1493257496469 - Husband and wife sentenced for one of NZ’s ‘highest ranking’ benefit frauds

Husband and wife sentenced for one of NZ’s ‘highest ranking’ benefit frauds

A couple stood in the dock together charged with one of New Zealand’s “very worst” cases of benefit fraud, but only one returned home to care for their four children.

Candice Lui Preston, a Nelson mother of four, was sentenced to two years and five months in prison for defrauding the Ministry of Social Development of $244,768 over 12 years.

It was described in court as one of the most serious cases of benefit fraud in New Zealand, and “certainly the highest” in the Nelson region.

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Preston’s husband, Phillip Rangi Walker, was sentenced to nine months’ home detention for defrauding the ministry of $84,915 over the same time period.

The couple stood in the dock at the Nelson District Court on Thursday together, having pleaded guilty last month to 42 benefit fraud charges.

The court heard that Preston was introduced to the “social welfare lifestyle” in 2001, when she was just 16.

Judge David Ruth said she has been on the “benefit treadmill” since then.

Preston’s offending included forging letters purporting to be from a landlord and Walker’s mother to obtain benefits, knowing that the information was false.

She also received a new $600 fridge freezer from the ministry after saying hers was broken. She advertised the new fridge for sale for $780 through an online trading site on the same day.

Preston also started a job at a fast food outlet while receiving benefit payments.

She was convicted of three charges of obtaining by deception, three of forgery, and 21 of using a document for monetary gain.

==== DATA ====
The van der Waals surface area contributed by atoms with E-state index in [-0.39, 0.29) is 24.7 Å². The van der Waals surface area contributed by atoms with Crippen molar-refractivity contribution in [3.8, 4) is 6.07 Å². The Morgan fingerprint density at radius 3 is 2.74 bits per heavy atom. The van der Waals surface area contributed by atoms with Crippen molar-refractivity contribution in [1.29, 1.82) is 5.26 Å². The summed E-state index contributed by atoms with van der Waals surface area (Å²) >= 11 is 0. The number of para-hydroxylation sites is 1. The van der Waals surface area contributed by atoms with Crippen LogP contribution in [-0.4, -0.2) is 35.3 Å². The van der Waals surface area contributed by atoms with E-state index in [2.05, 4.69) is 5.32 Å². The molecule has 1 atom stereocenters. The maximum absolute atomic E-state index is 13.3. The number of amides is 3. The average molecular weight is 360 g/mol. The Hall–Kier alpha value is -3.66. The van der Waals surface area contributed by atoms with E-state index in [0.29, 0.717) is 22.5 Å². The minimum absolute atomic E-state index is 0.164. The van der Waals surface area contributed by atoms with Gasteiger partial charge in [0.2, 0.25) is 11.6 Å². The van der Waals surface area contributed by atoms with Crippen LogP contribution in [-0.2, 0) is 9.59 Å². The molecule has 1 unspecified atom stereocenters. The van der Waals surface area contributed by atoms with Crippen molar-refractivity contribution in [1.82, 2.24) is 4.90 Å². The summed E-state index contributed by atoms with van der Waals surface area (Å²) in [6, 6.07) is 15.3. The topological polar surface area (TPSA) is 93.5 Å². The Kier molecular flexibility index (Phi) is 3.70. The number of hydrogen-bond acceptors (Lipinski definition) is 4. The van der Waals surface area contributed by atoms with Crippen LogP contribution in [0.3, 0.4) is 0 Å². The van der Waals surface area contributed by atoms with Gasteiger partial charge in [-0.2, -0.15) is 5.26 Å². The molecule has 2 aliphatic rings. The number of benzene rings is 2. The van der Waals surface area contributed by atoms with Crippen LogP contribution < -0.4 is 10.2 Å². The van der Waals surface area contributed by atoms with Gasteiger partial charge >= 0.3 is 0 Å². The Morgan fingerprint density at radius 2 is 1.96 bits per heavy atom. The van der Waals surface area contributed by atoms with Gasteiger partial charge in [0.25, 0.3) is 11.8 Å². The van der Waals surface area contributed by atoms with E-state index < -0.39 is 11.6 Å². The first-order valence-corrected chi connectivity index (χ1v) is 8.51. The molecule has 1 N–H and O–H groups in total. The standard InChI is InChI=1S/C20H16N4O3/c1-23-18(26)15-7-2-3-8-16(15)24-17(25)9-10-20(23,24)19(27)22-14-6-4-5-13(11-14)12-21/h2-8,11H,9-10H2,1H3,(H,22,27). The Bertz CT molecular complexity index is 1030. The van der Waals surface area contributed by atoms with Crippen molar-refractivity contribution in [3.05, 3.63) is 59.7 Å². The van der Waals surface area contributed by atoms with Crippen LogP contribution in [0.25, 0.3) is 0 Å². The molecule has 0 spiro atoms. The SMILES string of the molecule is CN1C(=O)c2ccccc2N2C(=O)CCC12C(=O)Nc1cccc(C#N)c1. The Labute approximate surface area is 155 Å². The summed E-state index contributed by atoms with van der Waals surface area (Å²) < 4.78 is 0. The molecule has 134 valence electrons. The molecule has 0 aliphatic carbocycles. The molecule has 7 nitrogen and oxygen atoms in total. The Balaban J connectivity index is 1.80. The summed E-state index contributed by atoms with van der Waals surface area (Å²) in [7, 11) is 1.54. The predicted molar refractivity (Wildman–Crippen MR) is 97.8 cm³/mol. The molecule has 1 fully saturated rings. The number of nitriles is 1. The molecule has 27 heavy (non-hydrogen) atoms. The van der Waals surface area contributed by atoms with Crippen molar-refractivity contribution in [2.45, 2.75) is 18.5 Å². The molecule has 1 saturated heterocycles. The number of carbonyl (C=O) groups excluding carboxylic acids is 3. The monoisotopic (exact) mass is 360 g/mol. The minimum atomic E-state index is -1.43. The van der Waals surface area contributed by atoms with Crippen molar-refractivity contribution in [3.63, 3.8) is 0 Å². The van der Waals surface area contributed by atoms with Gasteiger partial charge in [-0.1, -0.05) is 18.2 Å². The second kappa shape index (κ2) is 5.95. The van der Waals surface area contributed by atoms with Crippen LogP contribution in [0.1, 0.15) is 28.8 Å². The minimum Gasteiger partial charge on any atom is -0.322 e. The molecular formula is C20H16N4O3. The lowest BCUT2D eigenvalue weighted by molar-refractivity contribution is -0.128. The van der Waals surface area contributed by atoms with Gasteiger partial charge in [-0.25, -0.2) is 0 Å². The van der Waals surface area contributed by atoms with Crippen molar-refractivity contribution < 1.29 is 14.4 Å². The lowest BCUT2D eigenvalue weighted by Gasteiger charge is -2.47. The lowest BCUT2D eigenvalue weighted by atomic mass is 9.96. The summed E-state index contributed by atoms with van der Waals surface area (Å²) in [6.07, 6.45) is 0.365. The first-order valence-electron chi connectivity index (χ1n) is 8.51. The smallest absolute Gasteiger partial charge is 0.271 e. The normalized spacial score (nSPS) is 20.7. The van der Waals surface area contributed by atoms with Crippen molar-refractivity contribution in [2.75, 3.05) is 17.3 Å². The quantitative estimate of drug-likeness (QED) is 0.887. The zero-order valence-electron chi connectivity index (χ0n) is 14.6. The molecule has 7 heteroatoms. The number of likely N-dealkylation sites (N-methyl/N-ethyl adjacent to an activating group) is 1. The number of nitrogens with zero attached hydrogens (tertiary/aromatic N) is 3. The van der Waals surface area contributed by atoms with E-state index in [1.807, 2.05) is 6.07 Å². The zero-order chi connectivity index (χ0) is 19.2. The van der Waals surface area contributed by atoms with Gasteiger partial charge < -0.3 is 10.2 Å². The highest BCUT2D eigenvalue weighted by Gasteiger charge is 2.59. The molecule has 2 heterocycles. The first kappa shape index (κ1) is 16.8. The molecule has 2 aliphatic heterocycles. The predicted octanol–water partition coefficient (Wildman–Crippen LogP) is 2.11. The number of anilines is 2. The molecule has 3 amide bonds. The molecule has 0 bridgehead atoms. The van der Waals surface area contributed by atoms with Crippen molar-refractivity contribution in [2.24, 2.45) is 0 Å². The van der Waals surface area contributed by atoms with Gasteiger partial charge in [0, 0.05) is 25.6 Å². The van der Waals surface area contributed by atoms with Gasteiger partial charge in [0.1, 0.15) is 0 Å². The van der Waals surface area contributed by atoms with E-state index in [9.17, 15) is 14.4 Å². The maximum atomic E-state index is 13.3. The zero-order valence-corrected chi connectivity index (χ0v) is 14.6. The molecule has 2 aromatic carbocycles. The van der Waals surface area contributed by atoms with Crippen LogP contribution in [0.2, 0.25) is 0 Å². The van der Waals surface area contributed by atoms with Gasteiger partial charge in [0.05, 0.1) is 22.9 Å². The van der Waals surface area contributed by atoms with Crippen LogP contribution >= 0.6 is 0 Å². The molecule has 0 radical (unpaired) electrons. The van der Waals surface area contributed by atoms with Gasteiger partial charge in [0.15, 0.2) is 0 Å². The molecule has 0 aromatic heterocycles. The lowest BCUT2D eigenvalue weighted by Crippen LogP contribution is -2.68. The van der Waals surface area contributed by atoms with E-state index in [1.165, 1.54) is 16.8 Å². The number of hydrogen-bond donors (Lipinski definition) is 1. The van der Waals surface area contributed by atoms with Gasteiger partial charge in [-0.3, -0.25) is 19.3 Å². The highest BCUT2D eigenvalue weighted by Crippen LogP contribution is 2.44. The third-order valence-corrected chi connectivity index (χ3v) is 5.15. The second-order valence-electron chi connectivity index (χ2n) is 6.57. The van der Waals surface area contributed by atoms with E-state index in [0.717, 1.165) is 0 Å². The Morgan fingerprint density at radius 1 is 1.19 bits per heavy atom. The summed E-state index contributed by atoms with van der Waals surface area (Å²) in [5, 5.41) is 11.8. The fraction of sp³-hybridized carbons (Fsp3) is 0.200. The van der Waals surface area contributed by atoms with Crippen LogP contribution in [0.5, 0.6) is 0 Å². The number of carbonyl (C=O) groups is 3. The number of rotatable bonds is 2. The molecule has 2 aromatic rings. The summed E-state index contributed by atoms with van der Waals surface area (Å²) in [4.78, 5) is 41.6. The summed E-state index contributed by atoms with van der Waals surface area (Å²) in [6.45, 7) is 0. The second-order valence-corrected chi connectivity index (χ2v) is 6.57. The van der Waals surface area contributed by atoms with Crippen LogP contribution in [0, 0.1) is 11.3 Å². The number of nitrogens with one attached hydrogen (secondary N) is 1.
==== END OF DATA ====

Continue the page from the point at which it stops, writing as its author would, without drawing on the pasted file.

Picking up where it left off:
A ministry investigation found that Preston and Walker had been living together “in the nature of marriage” throughout the offending, while both submitted documents stating they were single.

Walker also continued receiving a benefit while working. He also received sole parent assistance while living with Preston and benefited from her fraud.

He was convicted of four charges of obtaining by deception, nine if using a document for financial gain, one of forgery and one of benefiting from fraud.

Preston pleaded guilty last month following a sentence indication from Judge Ruth of two years and five months’ imprisonment.

Walker pleaded guilty following a sentence indication of 18 months’ imprisonment with a “no promises” possibility that home detention would be considered.

Defence lawyer Michael Vesty said Preston’s personal circumstances had changed since the indication and that home detention should be considered.

He said the publication of her photograph was a “very public punishment” that would have a “marked deterrent effect” for her and others. It would also impact on her four children, he said.

He said the threat of imprisonment over the past year has also served as a significant deterrent.

Preston was at a low risk of harm to the community and of reoffending, Vesty said.

“It is of great significance that Miss Preston, as a 16-year-old, was introduced to the benefit system,” he said.

“She got into something when she was perhaps young and vulnerable and subject to some influence.”

Walker said he took responsibility for introducing Preston to the welfare system.

Ministry lawyer Michael Crehan said Preston “actively managed and forged documents” to obtain money.

“She continued with this to maintain their lifestyle.”

He said losses to the ministry amounted to more than $300 a week over 12 years.

Judge Ruth said: “This is among the very worst cases that the ministry has come across.”

He said he had already applied discounts to her sentence for personal circumstances and guilty pleas, reaching an outcome that might be viewed as “overly generous”.

He said any further discount was unjustified and sentenced her to imprisonment.

“I accept that your children will probably suffer more than anyone else in this process.”

Walker was ordered to pay reparation of $10,000 at a rate of $40 a week. Judge Ruth said it was “futile” to order him to repay the full amount he had obtained.

“I think it’s important that something be paid back to the community from whom, effectively, you have stolen.”

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